June 10, 2014 / 11:51 AM / 4 years ago

FTSE retreats, BT slips on rising competition

* FTSE 100 index falls 0.4 percent

* BT falls on Sky’s plan to launch new sports channel

* Growth-sensitive stocks among top decliners

By Atul Prakash

LONDON, June 10 (Reuters) - Britain’s top share index retreated on Tuesday after coming close to a record high in the previous session, with telecom operator BT Group leading the market lower following news of rising competition in the sector.

BT Group, down 2.8 percent, took the most points off the blue-chip FTSE 100 index, after news that Britain’s largest pay-TV company BSkyB will launch a television channel dedicated to European football.

Customers with Sky Sports will be able to receive the new channel, Sky Sports 5, as part of their sports package at no extra cost and can get two years’ free broadband connection, Sky Sports said on its website.

“It’s bad for BT, in terms of potential erosion of current rate of customer acquisition, which had been benefiting from free sports with broadband,” Mike van Dulken, head of research at Accendo Markets, said.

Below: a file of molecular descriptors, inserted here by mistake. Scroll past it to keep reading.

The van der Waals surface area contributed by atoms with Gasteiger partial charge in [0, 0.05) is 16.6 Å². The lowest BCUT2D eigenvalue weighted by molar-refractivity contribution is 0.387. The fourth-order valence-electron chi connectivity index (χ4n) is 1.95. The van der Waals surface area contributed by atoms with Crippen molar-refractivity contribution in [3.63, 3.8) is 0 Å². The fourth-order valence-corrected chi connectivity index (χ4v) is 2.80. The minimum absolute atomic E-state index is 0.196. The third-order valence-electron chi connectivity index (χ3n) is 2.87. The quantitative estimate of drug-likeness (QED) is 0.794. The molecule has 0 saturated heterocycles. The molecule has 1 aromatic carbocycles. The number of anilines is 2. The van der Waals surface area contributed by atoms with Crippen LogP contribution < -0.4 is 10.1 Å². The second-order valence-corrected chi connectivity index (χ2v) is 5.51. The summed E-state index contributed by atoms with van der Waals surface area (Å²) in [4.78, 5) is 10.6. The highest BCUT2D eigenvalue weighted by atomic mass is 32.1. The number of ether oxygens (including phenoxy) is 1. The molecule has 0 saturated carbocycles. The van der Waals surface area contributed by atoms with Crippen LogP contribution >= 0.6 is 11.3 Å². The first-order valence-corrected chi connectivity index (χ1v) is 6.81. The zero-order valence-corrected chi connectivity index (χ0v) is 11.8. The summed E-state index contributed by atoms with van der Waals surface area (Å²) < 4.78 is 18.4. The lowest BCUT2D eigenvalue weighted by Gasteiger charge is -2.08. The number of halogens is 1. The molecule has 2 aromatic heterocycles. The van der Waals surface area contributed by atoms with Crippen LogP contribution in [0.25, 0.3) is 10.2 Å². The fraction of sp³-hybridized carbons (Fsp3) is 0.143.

“With Sky now countering this with a free broadband for existing customers, BT may see less Sky customers jumping ship in the 2014/15 season before it begins broadcasting the all-important Champions League in 2015/16.”

Commodity-related stocks including oil firms and miners, combined with financials and telecoms, took 17 points off the blue-chip FTSE 100 index, which was down 25.81 points, or 0.4 percent, at 6,849.19 by 1119 GMT. The index is less than 2 percent off its all-time high, set in December 1999.

The pullback kept the FTSE 100 in the 130 point range it has traded in since the beginning of May, at a time when other indexes including the S&P 500 and Germany’s DAX have pushed on to new all time highs.

Among other fallers, Sports Direct dropped 1.3 percent after Goldman Sachs removed it from its “conviction buy” list, citing its recent strong performance. It has gained 65 percent since last June, but is still about 33 percent below Goldman’s target price of 1,100 pence.

“We remove Sports Direct from our Conviction List as the upside to our target price is now lower following a period of good performance,” analysts at Goldman Sachs wrote.

“We have higher conviction elsewhere in the European retail sector as a result.” (Additionla reporting by Alistair Smout; Editing by Alison Williams)

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